apr 122013
 
Explosive Crater Twins on Mars

  Dramatic underground explosions, perhaps involving ice, are responsible for the pits inside two large martian impact craters, here imaged by ESA’s Mars Express on 4 January. High-Resolution Stereo Camera nadir and color channel data taken during orbit 11467 on 4 January 2013 by ESA’s Mars Express have been combined to produce this color view of two craters, both [continue reading]

apr 062013
 
The Power Behind Primordial Soup Discovered

  Researchers at the University of Leeds may have solved a key puzzle about how objects from space could have kindled life on Earth. An artists impression of a meteorite landing in a hot, acidic pool of liquids. Image Credit: James McKay 2013 (www.jamesmckay.info) While it is generally accepted that some important ingredients for life came from [continue reading]

mrt 132013
 
Conditions on Mars Once Favorable for Life

  An analysis of a rock sample collected by NASA’s Curiosity rover shows ancient Mars could have supported living microbes.   Scientists identified sulfur, nitrogen, hydrogen, oxygen, phosphorus and carbon — some of the key chemical ingredients for life — in the powder Curiosity drilled out of a sedimentary rock near an ancient stream bed [continue reading]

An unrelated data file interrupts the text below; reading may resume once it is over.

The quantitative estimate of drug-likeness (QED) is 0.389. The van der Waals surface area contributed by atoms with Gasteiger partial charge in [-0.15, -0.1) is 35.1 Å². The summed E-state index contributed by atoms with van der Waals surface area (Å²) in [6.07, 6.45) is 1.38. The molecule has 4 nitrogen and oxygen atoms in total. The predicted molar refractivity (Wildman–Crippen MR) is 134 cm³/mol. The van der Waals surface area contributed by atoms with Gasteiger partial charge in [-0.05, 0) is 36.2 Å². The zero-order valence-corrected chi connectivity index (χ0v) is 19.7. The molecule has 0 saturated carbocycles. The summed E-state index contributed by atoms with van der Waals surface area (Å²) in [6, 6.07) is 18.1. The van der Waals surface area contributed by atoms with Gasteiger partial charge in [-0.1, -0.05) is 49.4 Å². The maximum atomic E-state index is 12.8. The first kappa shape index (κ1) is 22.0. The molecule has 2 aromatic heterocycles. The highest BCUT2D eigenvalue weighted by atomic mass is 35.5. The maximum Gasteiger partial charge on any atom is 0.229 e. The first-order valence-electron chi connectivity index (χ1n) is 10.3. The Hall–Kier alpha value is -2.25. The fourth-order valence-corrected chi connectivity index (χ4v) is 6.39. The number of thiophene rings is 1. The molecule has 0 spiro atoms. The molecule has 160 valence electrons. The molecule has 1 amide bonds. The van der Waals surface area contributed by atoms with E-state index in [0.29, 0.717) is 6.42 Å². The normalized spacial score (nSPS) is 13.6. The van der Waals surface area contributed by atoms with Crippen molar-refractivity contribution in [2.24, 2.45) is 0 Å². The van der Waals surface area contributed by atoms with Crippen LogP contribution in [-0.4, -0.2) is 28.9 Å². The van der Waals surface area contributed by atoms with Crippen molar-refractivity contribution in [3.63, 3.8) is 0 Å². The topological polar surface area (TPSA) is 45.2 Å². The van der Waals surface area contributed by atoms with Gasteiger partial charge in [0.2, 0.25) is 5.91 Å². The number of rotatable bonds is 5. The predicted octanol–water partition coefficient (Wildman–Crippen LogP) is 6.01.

mrt 082013
 
Water Channels Discovered on Mars

  New maps of the subsurface of Mars show for the first time buried channels below the surface of the red planet. Mars is considered to have been cold and dry over the past 2.5 billion years, but these channels suggest evidence of flooding. Fig. 1. The location of the ~ 1000 km Marte Vallis [continue reading]

feb 052013
 
Evidence There Once Was Water on the Surface of Mars!

  Scientists at the University of Glasgow together with the Scottish Universities Environmental Research Centre and the Natural History Museum (London) have discovered the first evidence of water dissolving the surface of Mars. The etch pits on the Nakhla meteorite sample which the team examined. Image Credit: Univ. of Glasgow In a paper published in [continue reading]

jan 252013
 
Thawing 'Dry Ice' on Mars Proves the Planet is Still Active

  Researchers using NASA’s Mars Reconnaissance Orbiter (MRO) see seasonal changes on far-northern Martian sand dunes caused by warming of a winter blanket of frozen carbon dioxide. Seasonal Changes on Far-Northern Mars: The High Resolution Imaging Science Experiment (HiRISE) camera on NASA’s Mars Reconnaissance Orbiter snapped this series of false-color pictures of sand dunes in the [continue reading]